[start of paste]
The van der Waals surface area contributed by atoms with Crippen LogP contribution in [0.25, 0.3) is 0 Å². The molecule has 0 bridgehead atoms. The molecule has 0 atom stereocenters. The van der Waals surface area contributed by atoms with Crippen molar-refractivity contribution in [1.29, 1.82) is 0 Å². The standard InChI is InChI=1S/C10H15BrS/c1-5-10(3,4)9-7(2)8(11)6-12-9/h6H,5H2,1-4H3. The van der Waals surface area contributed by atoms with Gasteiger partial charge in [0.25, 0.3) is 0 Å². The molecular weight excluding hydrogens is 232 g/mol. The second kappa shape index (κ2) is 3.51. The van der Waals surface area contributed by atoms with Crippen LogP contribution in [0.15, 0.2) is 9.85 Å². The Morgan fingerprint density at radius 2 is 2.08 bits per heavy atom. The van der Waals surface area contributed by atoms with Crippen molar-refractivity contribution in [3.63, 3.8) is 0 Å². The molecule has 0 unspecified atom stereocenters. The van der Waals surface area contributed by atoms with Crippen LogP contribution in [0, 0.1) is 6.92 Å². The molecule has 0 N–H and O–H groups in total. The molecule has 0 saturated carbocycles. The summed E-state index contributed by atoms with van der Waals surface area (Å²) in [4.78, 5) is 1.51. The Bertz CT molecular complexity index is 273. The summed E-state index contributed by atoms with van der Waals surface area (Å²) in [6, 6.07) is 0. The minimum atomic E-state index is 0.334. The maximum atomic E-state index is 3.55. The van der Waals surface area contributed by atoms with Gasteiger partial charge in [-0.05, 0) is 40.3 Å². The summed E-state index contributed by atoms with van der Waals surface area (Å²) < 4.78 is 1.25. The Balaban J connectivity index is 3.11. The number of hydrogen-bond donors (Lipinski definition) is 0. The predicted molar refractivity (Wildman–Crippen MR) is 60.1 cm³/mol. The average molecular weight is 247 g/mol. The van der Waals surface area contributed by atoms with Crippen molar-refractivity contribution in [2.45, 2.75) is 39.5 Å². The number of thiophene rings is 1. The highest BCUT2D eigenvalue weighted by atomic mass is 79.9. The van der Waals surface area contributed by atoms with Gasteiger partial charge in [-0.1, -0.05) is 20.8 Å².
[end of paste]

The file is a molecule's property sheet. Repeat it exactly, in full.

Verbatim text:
The van der Waals surface area contributed by atoms with Crippen LogP contribution in [0.25, 0.3) is 0 Å². The molecule has 0 bridgehead atoms. The molecule has 0 atom stereocenters. The van der Waals surface area contributed by atoms with Crippen molar-refractivity contribution in [1.29, 1.82) is 0 Å². The standard InChI is InChI=1S/C10H15BrS/c1-5-10(3,4)9-7(2)8(11)6-12-9/h6H,5H2,1-4H3. The van der Waals surface area contributed by atoms with Gasteiger partial charge in [0.25, 0.3) is 0 Å². The molecular weight excluding hydrogens is 232 g/mol. The second kappa shape index (κ2) is 3.51. The van der Waals surface area contributed by atoms with Crippen LogP contribution in [0.15, 0.2) is 9.85 Å². The Morgan fingerprint density at radius 2 is 2.08 bits per heavy atom. The van der Waals surface area contributed by atoms with Crippen molar-refractivity contribution in [3.63, 3.8) is 0 Å². The molecule has 0 unspecified atom stereocenters. The van der Waals surface area contributed by atoms with Crippen LogP contribution in [0, 0.1) is 6.92 Å². The molecule has 0 N–H and O–H groups in total. The molecule has 0 saturated carbocycles. The summed E-state index contributed by atoms with van der Waals surface area (Å²) in [4.78, 5) is 1.51. The Bertz CT molecular complexity index is 273. The summed E-state index contributed by atoms with van der Waals surface area (Å²) in [6, 6.07) is 0. The minimum atomic E-state index is 0.334. The maximum atomic E-state index is 3.55. The van der Waals surface area contributed by atoms with Gasteiger partial charge in [-0.05, 0) is 40.3 Å². The summed E-state index contributed by atoms with van der Waals surface area (Å²) < 4.78 is 1.25. The Balaban J connectivity index is 3.11. The number of hydrogen-bond donors (Lipinski definition) is 0. The predicted molar refractivity (Wildman–Crippen MR) is 60.1 cm³/mol. The average molecular weight is 247 g/mol. The van der Waals surface area contributed by atoms with Crippen molar-refractivity contribution in [2.45, 2.75) is 39.5 Å². The number of thiophene rings is 1. The highest BCUT2D eigenvalue weighted by atomic mass is 79.9. The van der Waals surface area contributed by atoms with Gasteiger partial charge in [-0.1, -0.05) is 20.8 Å².